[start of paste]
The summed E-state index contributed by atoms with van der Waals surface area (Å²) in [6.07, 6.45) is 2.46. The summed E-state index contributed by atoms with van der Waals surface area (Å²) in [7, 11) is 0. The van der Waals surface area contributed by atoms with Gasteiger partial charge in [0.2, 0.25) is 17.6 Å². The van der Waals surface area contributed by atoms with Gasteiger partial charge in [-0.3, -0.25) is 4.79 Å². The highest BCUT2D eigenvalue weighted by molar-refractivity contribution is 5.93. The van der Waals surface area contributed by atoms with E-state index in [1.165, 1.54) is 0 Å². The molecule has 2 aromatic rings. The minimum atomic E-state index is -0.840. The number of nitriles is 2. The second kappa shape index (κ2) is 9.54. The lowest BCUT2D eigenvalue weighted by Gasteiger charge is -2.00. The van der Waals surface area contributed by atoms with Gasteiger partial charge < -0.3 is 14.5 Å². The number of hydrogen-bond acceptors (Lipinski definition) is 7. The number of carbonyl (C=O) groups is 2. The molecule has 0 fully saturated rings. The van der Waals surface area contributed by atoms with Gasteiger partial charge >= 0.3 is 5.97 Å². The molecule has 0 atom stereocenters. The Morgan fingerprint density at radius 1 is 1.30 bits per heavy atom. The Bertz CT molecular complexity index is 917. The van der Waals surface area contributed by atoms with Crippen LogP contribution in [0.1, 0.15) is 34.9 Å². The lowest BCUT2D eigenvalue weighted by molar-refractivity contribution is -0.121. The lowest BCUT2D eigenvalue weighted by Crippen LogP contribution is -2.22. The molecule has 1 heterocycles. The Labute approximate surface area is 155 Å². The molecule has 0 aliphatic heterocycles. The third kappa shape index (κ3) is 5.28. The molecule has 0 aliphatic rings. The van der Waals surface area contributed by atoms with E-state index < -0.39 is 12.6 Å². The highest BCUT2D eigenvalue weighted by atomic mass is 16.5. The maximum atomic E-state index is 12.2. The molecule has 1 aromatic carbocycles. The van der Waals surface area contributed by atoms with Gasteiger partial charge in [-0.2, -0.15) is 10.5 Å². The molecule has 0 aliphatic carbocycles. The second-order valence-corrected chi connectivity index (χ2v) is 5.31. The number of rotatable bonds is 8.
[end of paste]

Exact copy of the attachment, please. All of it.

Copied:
The summed E-state index contributed by atoms with van der Waals surface area (Å²) in [6.07, 6.45) is 2.46. The summed E-state index contributed by atoms with van der Waals surface area (Å²) in [7, 11) is 0. The van der Waals surface area contributed by atoms with Gasteiger partial charge in [0.2, 0.25) is 17.6 Å². The van der Waals surface area contributed by atoms with Gasteiger partial charge in [-0.3, -0.25) is 4.79 Å². The highest BCUT2D eigenvalue weighted by molar-refractivity contribution is 5.93. The van der Waals surface area contributed by atoms with E-state index in [1.165, 1.54) is 0 Å². The molecule has 2 aromatic rings. The minimum atomic E-state index is -0.840. The number of nitriles is 2. The second kappa shape index (κ2) is 9.54. The lowest BCUT2D eigenvalue weighted by Gasteiger charge is -2.00. The van der Waals surface area contributed by atoms with Gasteiger partial charge < -0.3 is 14.5 Å². The number of hydrogen-bond acceptors (Lipinski definition) is 7. The number of carbonyl (C=O) groups is 2. The molecule has 0 fully saturated rings. The van der Waals surface area contributed by atoms with Gasteiger partial charge >= 0.3 is 5.97 Å². The molecule has 0 atom stereocenters. The Morgan fingerprint density at radius 1 is 1.30 bits per heavy atom. The Bertz CT molecular complexity index is 917. The van der Waals surface area contributed by atoms with Crippen LogP contribution in [0.1, 0.15) is 34.9 Å². The lowest BCUT2D eigenvalue weighted by molar-refractivity contribution is -0.121. The lowest BCUT2D eigenvalue weighted by Crippen LogP contribution is -2.22. The molecule has 1 heterocycles. The Labute approximate surface area is 155 Å². The molecule has 0 aliphatic heterocycles. The third kappa shape index (κ3) is 5.28. The molecule has 0 aliphatic rings. The van der Waals surface area contributed by atoms with E-state index < -0.39 is 12.6 Å². The highest BCUT2D eigenvalue weighted by atomic mass is 16.5. The maximum atomic E-state index is 12.2. The molecule has 1 aromatic carbocycles. The van der Waals surface area contributed by atoms with Gasteiger partial charge in [-0.2, -0.15) is 10.5 Å². The molecule has 0 aliphatic carbocycles. The second-order valence-corrected chi connectivity index (χ2v) is 5.31. The number of rotatable bonds is 8.